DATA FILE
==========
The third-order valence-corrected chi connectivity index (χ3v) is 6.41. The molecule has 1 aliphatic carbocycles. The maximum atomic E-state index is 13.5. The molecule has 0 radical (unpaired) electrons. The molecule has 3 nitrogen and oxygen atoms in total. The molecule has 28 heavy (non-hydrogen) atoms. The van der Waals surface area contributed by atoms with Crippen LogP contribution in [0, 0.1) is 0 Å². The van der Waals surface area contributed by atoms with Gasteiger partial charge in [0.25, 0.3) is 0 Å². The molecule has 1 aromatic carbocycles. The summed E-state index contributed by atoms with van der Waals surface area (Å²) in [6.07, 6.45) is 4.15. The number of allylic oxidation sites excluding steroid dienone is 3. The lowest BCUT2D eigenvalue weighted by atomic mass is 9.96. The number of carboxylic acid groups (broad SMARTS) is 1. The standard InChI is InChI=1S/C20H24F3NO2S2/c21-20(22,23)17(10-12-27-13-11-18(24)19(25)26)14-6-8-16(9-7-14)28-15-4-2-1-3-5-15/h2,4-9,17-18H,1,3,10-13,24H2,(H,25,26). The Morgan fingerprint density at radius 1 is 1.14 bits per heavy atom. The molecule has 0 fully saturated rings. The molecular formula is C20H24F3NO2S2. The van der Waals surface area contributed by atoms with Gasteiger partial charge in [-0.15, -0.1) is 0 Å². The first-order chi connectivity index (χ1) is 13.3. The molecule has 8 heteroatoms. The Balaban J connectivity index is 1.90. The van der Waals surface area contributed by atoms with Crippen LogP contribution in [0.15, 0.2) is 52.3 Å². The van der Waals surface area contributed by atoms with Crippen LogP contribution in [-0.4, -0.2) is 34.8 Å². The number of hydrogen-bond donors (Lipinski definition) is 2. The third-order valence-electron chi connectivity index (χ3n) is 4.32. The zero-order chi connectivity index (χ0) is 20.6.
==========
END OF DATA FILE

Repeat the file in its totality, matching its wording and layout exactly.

The third-order valence-corrected chi connectivity index (χ3v) is 6.41. The molecule has 1 aliphatic carbocycles. The maximum atomic E-state index is 13.5. The molecule has 0 radical (unpaired) electrons. The molecule has 3 nitrogen and oxygen atoms in total. The molecule has 28 heavy (non-hydrogen) atoms. The van der Waals surface area contributed by atoms with Crippen LogP contribution in [0, 0.1) is 0 Å². The van der Waals surface area contributed by atoms with Gasteiger partial charge in [0.25, 0.3) is 0 Å². The molecule has 1 aromatic carbocycles. The summed E-state index contributed by atoms with van der Waals surface area (Å²) in [6.07, 6.45) is 4.15. The number of allylic oxidation sites excluding steroid dienone is 3. The lowest BCUT2D eigenvalue weighted by atomic mass is 9.96. The number of carboxylic acid groups (broad SMARTS) is 1. The standard InChI is InChI=1S/C20H24F3NO2S2/c21-20(22,23)17(10-12-27-13-11-18(24)19(25)26)14-6-8-16(9-7-14)28-15-4-2-1-3-5-15/h2,4-9,17-18H,1,3,10-13,24H2,(H,25,26). The Morgan fingerprint density at radius 1 is 1.14 bits per heavy atom. The molecule has 0 fully saturated rings. The molecular formula is C20H24F3NO2S2. The van der Waals surface area contributed by atoms with Gasteiger partial charge in [-0.15, -0.1) is 0 Å². The first-order chi connectivity index (χ1) is 13.3. The molecule has 8 heteroatoms. The Balaban J connectivity index is 1.90. The van der Waals surface area contributed by atoms with Crippen LogP contribution in [0.15, 0.2) is 52.3 Å². The van der Waals surface area contributed by atoms with Crippen LogP contribution in [-0.4, -0.2) is 34.8 Å². The number of hydrogen-bond donors (Lipinski definition) is 2. The third-order valence-electron chi connectivity index (χ3n) is 4.32. The zero-order chi connectivity index (χ0) is 20.6.